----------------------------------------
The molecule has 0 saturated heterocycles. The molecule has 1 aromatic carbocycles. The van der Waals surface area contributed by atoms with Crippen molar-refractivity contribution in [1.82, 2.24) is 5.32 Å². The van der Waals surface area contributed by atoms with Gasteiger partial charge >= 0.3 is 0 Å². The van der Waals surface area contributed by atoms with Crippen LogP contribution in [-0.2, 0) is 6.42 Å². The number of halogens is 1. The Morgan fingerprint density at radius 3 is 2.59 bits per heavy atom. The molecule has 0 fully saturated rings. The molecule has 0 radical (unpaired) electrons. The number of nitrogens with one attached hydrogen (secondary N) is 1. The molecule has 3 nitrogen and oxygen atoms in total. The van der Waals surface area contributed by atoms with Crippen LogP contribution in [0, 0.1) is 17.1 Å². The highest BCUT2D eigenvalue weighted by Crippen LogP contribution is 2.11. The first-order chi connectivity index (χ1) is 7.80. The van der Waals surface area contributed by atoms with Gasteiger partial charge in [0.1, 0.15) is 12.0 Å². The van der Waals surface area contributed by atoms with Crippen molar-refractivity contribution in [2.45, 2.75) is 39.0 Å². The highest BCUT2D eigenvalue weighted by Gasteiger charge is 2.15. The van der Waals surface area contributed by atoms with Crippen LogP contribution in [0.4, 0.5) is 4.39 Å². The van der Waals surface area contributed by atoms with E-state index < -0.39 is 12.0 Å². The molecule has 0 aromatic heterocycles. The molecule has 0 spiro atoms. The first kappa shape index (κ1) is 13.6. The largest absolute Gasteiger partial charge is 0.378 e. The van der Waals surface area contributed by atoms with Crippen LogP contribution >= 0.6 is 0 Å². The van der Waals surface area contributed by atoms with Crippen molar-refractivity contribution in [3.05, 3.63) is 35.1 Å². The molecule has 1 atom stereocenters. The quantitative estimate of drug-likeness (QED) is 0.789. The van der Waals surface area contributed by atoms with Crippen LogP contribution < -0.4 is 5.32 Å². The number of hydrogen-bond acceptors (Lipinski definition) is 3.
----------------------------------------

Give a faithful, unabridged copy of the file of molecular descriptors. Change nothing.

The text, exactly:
The molecule has 0 saturated heterocycles. The molecule has 1 aromatic carbocycles. The van der Waals surface area contributed by atoms with Crippen molar-refractivity contribution in [1.82, 2.24) is 5.32 Å². The van der Waals surface area contributed by atoms with Gasteiger partial charge >= 0.3 is 0 Å². The van der Waals surface area contributed by atoms with Crippen LogP contribution in [-0.2, 0) is 6.42 Å². The number of halogens is 1. The Morgan fingerprint density at radius 3 is 2.59 bits per heavy atom. The molecule has 0 fully saturated rings. The molecule has 0 radical (unpaired) electrons. The number of nitrogens with one attached hydrogen (secondary N) is 1. The molecule has 3 nitrogen and oxygen atoms in total. The van der Waals surface area contributed by atoms with Crippen LogP contribution in [0, 0.1) is 17.1 Å². The highest BCUT2D eigenvalue weighted by Crippen LogP contribution is 2.11. The first-order chi connectivity index (χ1) is 7.80. The van der Waals surface area contributed by atoms with Gasteiger partial charge in [0.1, 0.15) is 12.0 Å². The van der Waals surface area contributed by atoms with Crippen molar-refractivity contribution in [2.45, 2.75) is 39.0 Å². The highest BCUT2D eigenvalue weighted by Gasteiger charge is 2.15. The van der Waals surface area contributed by atoms with Crippen LogP contribution in [0.4, 0.5) is 4.39 Å². The van der Waals surface area contributed by atoms with E-state index < -0.39 is 12.0 Å². The molecule has 0 aromatic heterocycles. The molecule has 0 spiro atoms. The first kappa shape index (κ1) is 13.6. The largest absolute Gasteiger partial charge is 0.378 e. The van der Waals surface area contributed by atoms with Crippen LogP contribution >= 0.6 is 0 Å². The van der Waals surface area contributed by atoms with Crippen molar-refractivity contribution in [3.05, 3.63) is 35.1 Å². The molecule has 1 atom stereocenters. The quantitative estimate of drug-likeness (QED) is 0.789. The van der Waals surface area contributed by atoms with Crippen LogP contribution < -0.4 is 5.32 Å². The number of hydrogen-bond acceptors (Lipinski definition) is 3.